He started a fishing tackle business more than 60 years ago in his parents’ basement and went on to cement the “Lindy” brand as a pillar in the North American fishing industry.

Ronald John Lindner, 86, of Brainerd, described himself as a daydreamer but worked obsessively throughout his career as a salesman, fishing guide, inventor, educator, storyteller, outdoors pioneer and ambassador for his sport. He had a burning passion for catching walleyes and a Midas touch in business.

The Chicago native who forged a lifetime partnership with his kid brother, Al, died Monday from illness while in the arms of his wife, Dolores.

“Fishing and faith was his whole life,” Al Lindner said. “It consumed his entire being.”

The brothers Lindner built a family empire around the Lindy Rig, a simple live bait setup that incorporated a sliding, shoe-shaped sinker. Coupled with the Lindy Worm Blower and other gadgets, the inventions were at the heart of a tackle company the brothers sold decades ago to the Rayovac Corp.

They moved into the fishing education and entertainment business, eventually selling their In-Fisherman multimedia empire to a New York firm.

When their noncompete agreement expired four years later, the Lindner family launched a sophisticated, still-thriving production company focused on fishing-related advertising work, promotional films, videos and the TV show “Lindner’s Angling Edge.”

Professional fishing guide Tom Neustrom of Grand Rapids said Ron Lindner helped change the course of walleye fishing in Minnesota and elsewhere. Neustrom said Ron and Al influenced a generation of fellow guides in the Brainerd-Nisswa area during a period in the 1960s and ’70s that “moved the needle” on tactical approaches.

“There’s a lot of us who wouldn’t be where we are today without them,” Neustrom said.

Ron and Dolores Lindner raised four boys and three girls on the south end of Gull Lake. It was a fate that grew from a Vietnam-era pledge between the brothers to buy a fishing resort, work as guides and open a small bait shop when Al ended his war duty.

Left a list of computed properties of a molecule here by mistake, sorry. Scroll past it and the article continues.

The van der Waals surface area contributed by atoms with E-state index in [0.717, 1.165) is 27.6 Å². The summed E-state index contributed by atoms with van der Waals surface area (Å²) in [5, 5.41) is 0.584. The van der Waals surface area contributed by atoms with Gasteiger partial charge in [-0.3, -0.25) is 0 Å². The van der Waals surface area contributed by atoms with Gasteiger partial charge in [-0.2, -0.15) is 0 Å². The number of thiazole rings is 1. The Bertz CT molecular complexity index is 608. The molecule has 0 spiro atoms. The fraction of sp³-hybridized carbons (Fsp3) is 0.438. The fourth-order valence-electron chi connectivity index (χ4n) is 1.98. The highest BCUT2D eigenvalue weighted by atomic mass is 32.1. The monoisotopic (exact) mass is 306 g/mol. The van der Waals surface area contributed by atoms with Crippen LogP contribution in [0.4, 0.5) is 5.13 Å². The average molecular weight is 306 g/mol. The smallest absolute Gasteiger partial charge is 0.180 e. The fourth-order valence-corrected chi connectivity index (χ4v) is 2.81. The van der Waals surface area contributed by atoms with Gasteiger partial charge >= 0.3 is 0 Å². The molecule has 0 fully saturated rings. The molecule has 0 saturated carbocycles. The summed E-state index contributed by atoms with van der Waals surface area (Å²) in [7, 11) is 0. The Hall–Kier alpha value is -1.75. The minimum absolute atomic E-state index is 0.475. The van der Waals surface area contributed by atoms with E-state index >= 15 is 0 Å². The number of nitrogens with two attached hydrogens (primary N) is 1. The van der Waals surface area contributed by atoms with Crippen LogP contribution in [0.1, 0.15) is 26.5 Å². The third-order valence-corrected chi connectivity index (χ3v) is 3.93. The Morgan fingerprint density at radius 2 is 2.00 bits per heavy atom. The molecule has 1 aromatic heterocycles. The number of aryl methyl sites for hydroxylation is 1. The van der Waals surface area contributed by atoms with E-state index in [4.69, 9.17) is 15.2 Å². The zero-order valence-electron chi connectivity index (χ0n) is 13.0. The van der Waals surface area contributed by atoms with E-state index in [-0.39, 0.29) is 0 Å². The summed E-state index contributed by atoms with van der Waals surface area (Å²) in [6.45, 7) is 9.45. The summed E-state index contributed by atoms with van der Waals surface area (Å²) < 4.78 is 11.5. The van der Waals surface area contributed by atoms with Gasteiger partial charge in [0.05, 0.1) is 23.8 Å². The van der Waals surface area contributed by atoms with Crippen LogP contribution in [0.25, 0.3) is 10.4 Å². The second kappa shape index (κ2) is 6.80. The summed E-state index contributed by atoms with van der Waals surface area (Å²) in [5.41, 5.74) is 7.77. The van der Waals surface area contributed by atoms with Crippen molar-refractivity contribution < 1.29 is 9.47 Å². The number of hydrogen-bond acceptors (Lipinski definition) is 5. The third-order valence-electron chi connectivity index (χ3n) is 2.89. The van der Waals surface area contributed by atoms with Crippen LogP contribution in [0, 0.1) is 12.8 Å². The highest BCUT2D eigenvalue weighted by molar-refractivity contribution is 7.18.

Ron was 10 years older than Al and they had no other siblings. They grew up in Chicago, on the city’s northwest side. When Al was in high school, he and his buddies tied jigs and made spinner baits for Ron, who sold them in person to bait shops between Chicago and Milwaukee. Their passion for fishing stemmed from time spent near Hayward, Wis., at their grandmother’s cabin.

Marv Koep of Breezy Point met the Lindners as soon as they moved to the Brainerd Lakes area after the war. When they weren’t guiding anglers for Koep’s Nisswa Bait and Tackle, they were tinkering at home with fishing inventions, he said.

“Ron was so far ahead of the average person in terms of what was possible for catching fish,” Koep said. “He was also a promoter and he made things happen.”

Al Lindner said his brother was brilliant and “different to the Nth degree.” In Ron’s eyes, nothing was ever simple, Al said. Ron was born with a wild imagination and chased ideas with obsession and tunnel vision, he said.

“He was a fishing nut and he sensed opportunity all the time,” Al Lindner said.

Besides Dolores, Ron Lindner’s survivors include their sons Bill, Jim, Dan and Mike Lindner; their daughters Kim Slagter, Dawn Lindner and Lisa Hoffs; 12 grandchildren and four great-grandchildren. A public funeral service is set for 11 a.m. Monday at Halvorson-Taylor Life Celebrations Center in Brainerd. Visitation will be at 10 a.m.